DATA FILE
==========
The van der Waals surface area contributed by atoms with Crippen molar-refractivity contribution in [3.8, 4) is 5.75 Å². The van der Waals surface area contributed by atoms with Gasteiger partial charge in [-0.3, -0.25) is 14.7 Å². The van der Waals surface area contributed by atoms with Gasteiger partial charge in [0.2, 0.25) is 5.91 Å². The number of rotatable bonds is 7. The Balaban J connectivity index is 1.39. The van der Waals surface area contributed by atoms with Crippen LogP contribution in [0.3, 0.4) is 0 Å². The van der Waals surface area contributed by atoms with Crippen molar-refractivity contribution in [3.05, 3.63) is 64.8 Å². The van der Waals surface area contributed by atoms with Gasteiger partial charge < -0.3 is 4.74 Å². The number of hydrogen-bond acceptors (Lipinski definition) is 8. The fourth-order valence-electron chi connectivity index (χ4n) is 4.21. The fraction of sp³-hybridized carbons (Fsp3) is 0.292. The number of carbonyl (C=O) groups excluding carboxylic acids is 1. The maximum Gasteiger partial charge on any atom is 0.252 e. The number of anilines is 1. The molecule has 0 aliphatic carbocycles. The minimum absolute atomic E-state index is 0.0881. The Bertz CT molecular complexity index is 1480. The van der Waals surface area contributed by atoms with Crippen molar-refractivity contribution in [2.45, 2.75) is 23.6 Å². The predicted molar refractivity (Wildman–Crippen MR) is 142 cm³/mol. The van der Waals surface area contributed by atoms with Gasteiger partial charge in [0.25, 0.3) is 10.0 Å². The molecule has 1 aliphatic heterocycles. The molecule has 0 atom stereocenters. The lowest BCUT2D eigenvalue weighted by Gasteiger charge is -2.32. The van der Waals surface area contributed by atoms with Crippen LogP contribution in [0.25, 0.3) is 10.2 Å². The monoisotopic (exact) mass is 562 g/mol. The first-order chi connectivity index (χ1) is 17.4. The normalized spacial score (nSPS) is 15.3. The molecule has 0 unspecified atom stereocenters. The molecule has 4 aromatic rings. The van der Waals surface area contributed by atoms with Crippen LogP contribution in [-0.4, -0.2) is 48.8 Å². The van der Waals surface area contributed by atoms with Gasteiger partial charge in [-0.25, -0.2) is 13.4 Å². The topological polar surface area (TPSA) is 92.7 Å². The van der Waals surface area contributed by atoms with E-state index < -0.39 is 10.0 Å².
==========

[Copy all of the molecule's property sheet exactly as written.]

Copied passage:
The van der Waals surface area contributed by atoms with Crippen molar-refractivity contribution in [3.8, 4) is 5.75 Å². The van der Waals surface area contributed by atoms with Gasteiger partial charge in [-0.3, -0.25) is 14.7 Å². The van der Waals surface area contributed by atoms with Gasteiger partial charge in [0.2, 0.25) is 5.91 Å². The number of rotatable bonds is 7. The Balaban J connectivity index is 1.39. The van der Waals surface area contributed by atoms with Crippen LogP contribution in [0.3, 0.4) is 0 Å². The van der Waals surface area contributed by atoms with Crippen molar-refractivity contribution in [3.05, 3.63) is 64.8 Å². The van der Waals surface area contributed by atoms with Gasteiger partial charge < -0.3 is 4.74 Å². The number of hydrogen-bond acceptors (Lipinski definition) is 8. The fourth-order valence-electron chi connectivity index (χ4n) is 4.21. The fraction of sp³-hybridized carbons (Fsp3) is 0.292. The number of carbonyl (C=O) groups excluding carboxylic acids is 1. The maximum Gasteiger partial charge on any atom is 0.252 e. The number of anilines is 1. The molecule has 0 aliphatic carbocycles. The minimum absolute atomic E-state index is 0.0881. The Bertz CT molecular complexity index is 1480. The van der Waals surface area contributed by atoms with Crippen molar-refractivity contribution in [2.45, 2.75) is 23.6 Å². The predicted molar refractivity (Wildman–Crippen MR) is 142 cm³/mol. The van der Waals surface area contributed by atoms with Gasteiger partial charge in [0.25, 0.3) is 10.0 Å². The molecule has 1 aliphatic heterocycles. The molecule has 0 atom stereocenters. The lowest BCUT2D eigenvalue weighted by Gasteiger charge is -2.32. The van der Waals surface area contributed by atoms with Crippen LogP contribution in [0.25, 0.3) is 10.2 Å². The monoisotopic (exact) mass is 562 g/mol. The first-order chi connectivity index (χ1) is 17.4. The normalized spacial score (nSPS) is 15.3. The molecule has 0 unspecified atom stereocenters. The molecule has 4 aromatic rings. The van der Waals surface area contributed by atoms with Crippen LogP contribution in [-0.4, -0.2) is 48.8 Å². The van der Waals surface area contributed by atoms with Gasteiger partial charge in [-0.25, -0.2) is 13.4 Å². The topological polar surface area (TPSA) is 92.7 Å². The van der Waals surface area contributed by atoms with E-state index < -0.39 is 10.0 Å².